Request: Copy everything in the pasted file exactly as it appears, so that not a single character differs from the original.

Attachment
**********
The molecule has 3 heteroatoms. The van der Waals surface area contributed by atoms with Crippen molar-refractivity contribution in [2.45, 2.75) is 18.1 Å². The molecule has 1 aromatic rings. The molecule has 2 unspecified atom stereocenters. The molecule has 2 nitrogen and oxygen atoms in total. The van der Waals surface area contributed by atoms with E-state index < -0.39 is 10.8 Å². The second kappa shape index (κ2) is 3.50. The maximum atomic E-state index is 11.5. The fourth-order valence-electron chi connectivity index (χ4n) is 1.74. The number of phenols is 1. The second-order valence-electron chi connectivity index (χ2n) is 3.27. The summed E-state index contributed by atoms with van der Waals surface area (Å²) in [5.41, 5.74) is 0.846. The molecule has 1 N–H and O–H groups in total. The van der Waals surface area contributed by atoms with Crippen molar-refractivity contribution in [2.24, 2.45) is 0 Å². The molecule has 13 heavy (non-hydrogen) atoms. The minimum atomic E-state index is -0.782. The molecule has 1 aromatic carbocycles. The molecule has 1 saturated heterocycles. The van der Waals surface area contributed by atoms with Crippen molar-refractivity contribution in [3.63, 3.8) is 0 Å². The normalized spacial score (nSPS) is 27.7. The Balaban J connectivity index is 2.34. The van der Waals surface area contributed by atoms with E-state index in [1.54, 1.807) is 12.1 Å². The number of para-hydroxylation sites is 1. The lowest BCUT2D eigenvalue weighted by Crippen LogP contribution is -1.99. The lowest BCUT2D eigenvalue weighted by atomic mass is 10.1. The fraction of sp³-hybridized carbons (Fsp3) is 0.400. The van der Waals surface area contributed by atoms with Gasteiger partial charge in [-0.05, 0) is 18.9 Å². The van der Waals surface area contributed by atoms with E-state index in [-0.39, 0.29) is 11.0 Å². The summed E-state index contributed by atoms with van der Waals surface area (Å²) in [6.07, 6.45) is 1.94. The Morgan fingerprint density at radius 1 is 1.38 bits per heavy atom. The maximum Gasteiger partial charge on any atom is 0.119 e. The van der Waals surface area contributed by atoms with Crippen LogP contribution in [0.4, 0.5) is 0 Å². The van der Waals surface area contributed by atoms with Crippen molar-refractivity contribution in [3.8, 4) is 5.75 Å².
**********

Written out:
The molecule has 3 heteroatoms. The van der Waals surface area contributed by atoms with Crippen molar-refractivity contribution in [2.45, 2.75) is 18.1 Å². The molecule has 1 aromatic rings. The molecule has 2 unspecified atom stereocenters. The molecule has 2 nitrogen and oxygen atoms in total. The van der Waals surface area contributed by atoms with E-state index < -0.39 is 10.8 Å². The second kappa shape index (κ2) is 3.50. The maximum atomic E-state index is 11.5. The fourth-order valence-electron chi connectivity index (χ4n) is 1.74. The number of phenols is 1. The second-order valence-electron chi connectivity index (χ2n) is 3.27. The summed E-state index contributed by atoms with van der Waals surface area (Å²) in [5.41, 5.74) is 0.846. The molecule has 1 N–H and O–H groups in total. The van der Waals surface area contributed by atoms with Crippen molar-refractivity contribution in [2.24, 2.45) is 0 Å². The molecule has 13 heavy (non-hydrogen) atoms. The minimum atomic E-state index is -0.782. The molecule has 1 aromatic carbocycles. The molecule has 1 saturated heterocycles. The van der Waals surface area contributed by atoms with Crippen molar-refractivity contribution in [3.63, 3.8) is 0 Å². The normalized spacial score (nSPS) is 27.7. The Balaban J connectivity index is 2.34. The van der Waals surface area contributed by atoms with E-state index in [1.54, 1.807) is 12.1 Å². The number of para-hydroxylation sites is 1. The lowest BCUT2D eigenvalue weighted by Crippen LogP contribution is -1.99. The lowest BCUT2D eigenvalue weighted by atomic mass is 10.1. The fraction of sp³-hybridized carbons (Fsp3) is 0.400. The van der Waals surface area contributed by atoms with Gasteiger partial charge in [-0.05, 0) is 18.9 Å². The van der Waals surface area contributed by atoms with E-state index in [-0.39, 0.29) is 11.0 Å². The summed E-state index contributed by atoms with van der Waals surface area (Å²) in [6.07, 6.45) is 1.94. The Morgan fingerprint density at radius 1 is 1.38 bits per heavy atom. The maximum Gasteiger partial charge on any atom is 0.119 e. The van der Waals surface area contributed by atoms with Crippen LogP contribution in [0.4, 0.5) is 0 Å². The van der Waals surface area contributed by atoms with Crippen molar-refractivity contribution in [3.8, 4) is 5.75 Å².